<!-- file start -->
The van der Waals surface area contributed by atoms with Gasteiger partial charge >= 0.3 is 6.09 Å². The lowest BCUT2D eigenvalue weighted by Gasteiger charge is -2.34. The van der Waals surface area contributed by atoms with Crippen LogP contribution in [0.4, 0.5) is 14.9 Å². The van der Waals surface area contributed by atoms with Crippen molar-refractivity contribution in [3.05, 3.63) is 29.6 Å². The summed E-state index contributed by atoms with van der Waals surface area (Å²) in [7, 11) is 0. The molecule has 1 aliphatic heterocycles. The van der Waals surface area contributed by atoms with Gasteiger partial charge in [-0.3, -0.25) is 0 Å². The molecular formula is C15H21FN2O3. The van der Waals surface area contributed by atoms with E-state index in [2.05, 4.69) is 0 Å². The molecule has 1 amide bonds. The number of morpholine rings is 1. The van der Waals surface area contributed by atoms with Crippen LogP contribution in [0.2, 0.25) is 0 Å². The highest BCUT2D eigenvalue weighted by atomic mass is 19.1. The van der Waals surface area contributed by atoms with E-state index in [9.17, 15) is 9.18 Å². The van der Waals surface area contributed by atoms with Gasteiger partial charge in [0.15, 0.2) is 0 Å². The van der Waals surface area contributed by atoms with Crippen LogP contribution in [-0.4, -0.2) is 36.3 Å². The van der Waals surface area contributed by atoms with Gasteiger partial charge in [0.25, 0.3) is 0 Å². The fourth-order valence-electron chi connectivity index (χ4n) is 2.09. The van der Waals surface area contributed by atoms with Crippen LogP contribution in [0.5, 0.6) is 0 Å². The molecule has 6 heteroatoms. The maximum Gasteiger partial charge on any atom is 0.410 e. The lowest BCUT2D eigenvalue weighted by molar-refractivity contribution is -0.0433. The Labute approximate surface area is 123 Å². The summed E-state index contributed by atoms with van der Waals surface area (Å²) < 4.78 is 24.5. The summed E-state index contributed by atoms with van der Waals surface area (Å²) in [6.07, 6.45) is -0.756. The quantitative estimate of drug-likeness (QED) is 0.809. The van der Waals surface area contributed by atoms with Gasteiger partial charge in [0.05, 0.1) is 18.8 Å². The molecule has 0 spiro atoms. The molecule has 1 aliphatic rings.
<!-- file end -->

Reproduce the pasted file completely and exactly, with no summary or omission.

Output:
The van der Waals surface area contributed by atoms with Gasteiger partial charge >= 0.3 is 6.09 Å². The lowest BCUT2D eigenvalue weighted by Gasteiger charge is -2.34. The van der Waals surface area contributed by atoms with Crippen LogP contribution in [0.4, 0.5) is 14.9 Å². The van der Waals surface area contributed by atoms with Crippen molar-refractivity contribution in [3.05, 3.63) is 29.6 Å². The summed E-state index contributed by atoms with van der Waals surface area (Å²) in [7, 11) is 0. The molecule has 1 aliphatic heterocycles. The van der Waals surface area contributed by atoms with Gasteiger partial charge in [-0.3, -0.25) is 0 Å². The molecular formula is C15H21FN2O3. The van der Waals surface area contributed by atoms with E-state index in [2.05, 4.69) is 0 Å². The molecule has 1 amide bonds. The number of morpholine rings is 1. The van der Waals surface area contributed by atoms with Crippen LogP contribution in [0.2, 0.25) is 0 Å². The highest BCUT2D eigenvalue weighted by atomic mass is 19.1. The van der Waals surface area contributed by atoms with E-state index in [9.17, 15) is 9.18 Å². The van der Waals surface area contributed by atoms with Gasteiger partial charge in [0.15, 0.2) is 0 Å². The van der Waals surface area contributed by atoms with Crippen LogP contribution in [-0.4, -0.2) is 36.3 Å². The van der Waals surface area contributed by atoms with Gasteiger partial charge in [0.25, 0.3) is 0 Å². The fourth-order valence-electron chi connectivity index (χ4n) is 2.09. The van der Waals surface area contributed by atoms with Crippen LogP contribution in [0.5, 0.6) is 0 Å². The molecule has 6 heteroatoms. The maximum Gasteiger partial charge on any atom is 0.410 e. The lowest BCUT2D eigenvalue weighted by molar-refractivity contribution is -0.0433. The Labute approximate surface area is 123 Å². The summed E-state index contributed by atoms with van der Waals surface area (Å²) < 4.78 is 24.5. The summed E-state index contributed by atoms with van der Waals surface area (Å²) in [6.07, 6.45) is -0.756. The quantitative estimate of drug-likeness (QED) is 0.809. The van der Waals surface area contributed by atoms with Gasteiger partial charge in [0.05, 0.1) is 18.8 Å². The molecule has 0 spiro atoms. The molecule has 1 aliphatic rings.